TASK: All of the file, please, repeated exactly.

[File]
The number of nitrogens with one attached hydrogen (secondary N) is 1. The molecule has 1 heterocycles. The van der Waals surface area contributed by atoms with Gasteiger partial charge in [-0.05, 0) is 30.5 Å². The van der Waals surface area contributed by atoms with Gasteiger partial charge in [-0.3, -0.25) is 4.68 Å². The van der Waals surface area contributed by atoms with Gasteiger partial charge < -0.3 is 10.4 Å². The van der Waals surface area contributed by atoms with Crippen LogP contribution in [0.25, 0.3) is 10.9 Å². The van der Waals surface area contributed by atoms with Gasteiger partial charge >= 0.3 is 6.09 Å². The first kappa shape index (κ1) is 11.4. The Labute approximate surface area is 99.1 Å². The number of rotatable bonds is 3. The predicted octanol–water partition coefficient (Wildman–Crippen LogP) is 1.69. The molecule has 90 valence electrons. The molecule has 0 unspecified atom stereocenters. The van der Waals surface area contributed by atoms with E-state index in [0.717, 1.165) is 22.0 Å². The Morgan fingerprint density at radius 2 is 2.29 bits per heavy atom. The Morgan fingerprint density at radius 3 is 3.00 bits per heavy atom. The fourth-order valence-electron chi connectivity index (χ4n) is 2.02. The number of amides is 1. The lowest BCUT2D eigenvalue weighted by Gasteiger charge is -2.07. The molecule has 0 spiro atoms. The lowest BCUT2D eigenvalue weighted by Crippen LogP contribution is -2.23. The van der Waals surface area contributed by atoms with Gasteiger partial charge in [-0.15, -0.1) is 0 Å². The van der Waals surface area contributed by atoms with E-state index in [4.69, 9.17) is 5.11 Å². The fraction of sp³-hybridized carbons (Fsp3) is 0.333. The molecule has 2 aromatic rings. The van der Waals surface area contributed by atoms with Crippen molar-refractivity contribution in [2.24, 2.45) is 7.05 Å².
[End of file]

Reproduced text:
The number of nitrogens with one attached hydrogen (secondary N) is 1. The molecule has 1 heterocycles. The van der Waals surface area contributed by atoms with Gasteiger partial charge in [-0.05, 0) is 30.5 Å². The van der Waals surface area contributed by atoms with Gasteiger partial charge in [-0.3, -0.25) is 4.68 Å². The van der Waals surface area contributed by atoms with Gasteiger partial charge < -0.3 is 10.4 Å². The van der Waals surface area contributed by atoms with Crippen LogP contribution in [0.25, 0.3) is 10.9 Å². The van der Waals surface area contributed by atoms with Gasteiger partial charge >= 0.3 is 6.09 Å². The first kappa shape index (κ1) is 11.4. The Labute approximate surface area is 99.1 Å². The number of rotatable bonds is 3. The predicted octanol–water partition coefficient (Wildman–Crippen LogP) is 1.69. The molecule has 90 valence electrons. The molecule has 0 unspecified atom stereocenters. The van der Waals surface area contributed by atoms with E-state index in [0.717, 1.165) is 22.0 Å². The Morgan fingerprint density at radius 2 is 2.29 bits per heavy atom. The Morgan fingerprint density at radius 3 is 3.00 bits per heavy atom. The fourth-order valence-electron chi connectivity index (χ4n) is 2.02. The number of amides is 1. The lowest BCUT2D eigenvalue weighted by Gasteiger charge is -2.07. The molecule has 0 spiro atoms. The lowest BCUT2D eigenvalue weighted by Crippen LogP contribution is -2.23. The van der Waals surface area contributed by atoms with Gasteiger partial charge in [-0.15, -0.1) is 0 Å². The van der Waals surface area contributed by atoms with E-state index in [4.69, 9.17) is 5.11 Å². The fraction of sp³-hybridized carbons (Fsp3) is 0.333. The molecule has 2 aromatic rings. The van der Waals surface area contributed by atoms with Crippen molar-refractivity contribution in [2.24, 2.45) is 7.05 Å².